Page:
The debate about the overall value of the Socratic method in law school classrooms is continuing. Overall, it is exciting that there finally seems to be some dialogue and introspection centered around the teaching methods used by law schools. Unfortunately, any changes that may arise will likely be “too little, too late” for many law recent law school graduates.
How the Socratic Method Works in Top Online Law Schools
As we’ve shared with you on our blog, during our webinars, and in our admissions events for prospective applicants and orientation events for new students, we believe that there is tremendous value associated with the Socratic method, which is the process by which students use their reasoning skills to form conclusions. Such conclusions can be answers to questions posed about a case students read, or in response to a wide variety of questions that might be posed in our online law school classes (in our case given our emphasis on a practical education, students could expect a question like “Why would you recommend that your client sign this contract without modifying the indemnifications section?” as opposed to a question like “What was the court’s holding?”).
Using the Socratic method in our online law school classes ensures that students are forced to analyze the given facts, quickly reach a conclusion based on their legal knowledge and the facts, and then be forced to “pressure-test” that conclusion by being subjected to a variety of questions (i.e., “Would still recommend that your client sign if we struck this clause?”).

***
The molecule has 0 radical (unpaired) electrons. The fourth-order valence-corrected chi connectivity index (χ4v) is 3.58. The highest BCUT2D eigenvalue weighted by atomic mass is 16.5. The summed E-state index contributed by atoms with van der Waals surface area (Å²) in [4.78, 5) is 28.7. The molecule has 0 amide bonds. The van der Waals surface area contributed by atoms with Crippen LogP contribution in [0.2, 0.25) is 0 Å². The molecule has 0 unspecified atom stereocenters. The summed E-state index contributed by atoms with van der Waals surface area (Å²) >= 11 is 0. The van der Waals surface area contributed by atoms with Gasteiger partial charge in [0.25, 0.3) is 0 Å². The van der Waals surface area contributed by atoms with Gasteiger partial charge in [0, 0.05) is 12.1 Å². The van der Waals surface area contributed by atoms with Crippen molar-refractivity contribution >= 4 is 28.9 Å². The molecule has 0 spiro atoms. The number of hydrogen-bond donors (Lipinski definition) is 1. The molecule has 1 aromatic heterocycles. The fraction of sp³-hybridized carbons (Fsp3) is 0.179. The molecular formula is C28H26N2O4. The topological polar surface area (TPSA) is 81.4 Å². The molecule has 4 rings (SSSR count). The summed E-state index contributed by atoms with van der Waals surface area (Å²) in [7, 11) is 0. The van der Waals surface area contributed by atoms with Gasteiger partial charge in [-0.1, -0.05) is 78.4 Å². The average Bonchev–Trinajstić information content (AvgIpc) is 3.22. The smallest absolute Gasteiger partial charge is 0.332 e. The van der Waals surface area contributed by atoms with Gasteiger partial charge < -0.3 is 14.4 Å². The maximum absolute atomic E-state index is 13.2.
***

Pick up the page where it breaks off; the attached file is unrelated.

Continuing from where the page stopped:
How Law Schools Use the Case Method and the Socratic Method in their Law Classes
The “Case Method” is generally the process by which students learn the law by reading a series of cases, which are chosen to demonstrate the evolution of a particular area of law, as well as the different approaches taken by varying courts. By reading cases, students can learn the nuances of how courts can mold a set of facts to fit the rule, and also learn more about how courts apply a set of facts to the applicable legal rule.
When the “Socratic Method” is tied to the “Case Method,” after reading the cases, students are then questioned, using the Socratic Method described above, regarding the cases.
In our online law courses, we use the Case Method, but in a much different manner. Rather than making students read a wide variety of cases in order to try to figure out what the applicable rule of law is, we first teach students the legal rule, and then we select cases that serve as examples of the rule in practice. Therefore, rather than leaving students with 5 different cases that all reach different legal conclusions, we first ground them in what the rule is, and provide background about how the rule works, so that they can then read the cases in a more thoughtful, valuable manner.
The St. Francis Difference
If one were to conduct a law school comparison, it’s safe to say that 95% of a student’s first year is spent reading cases. At St. Francis, that figure is much lower (although it tends to vary between courses). For our first year law school courses, the figure is closer to 20-25%. The rest of the time is spent engaged in learning what the rules are, and on exercises designed to assist students in applying the rules to a given set of facts. In addition, our first year law school curriculum is very writing intensive, so students are also focusing on how to write concise answers that help them pass the Baby Bar.
Hopefully, this is a useful “quick glance” guide to what the Socratic and case methods are, as well as how we integrate both into our rigorous online law school curriculum.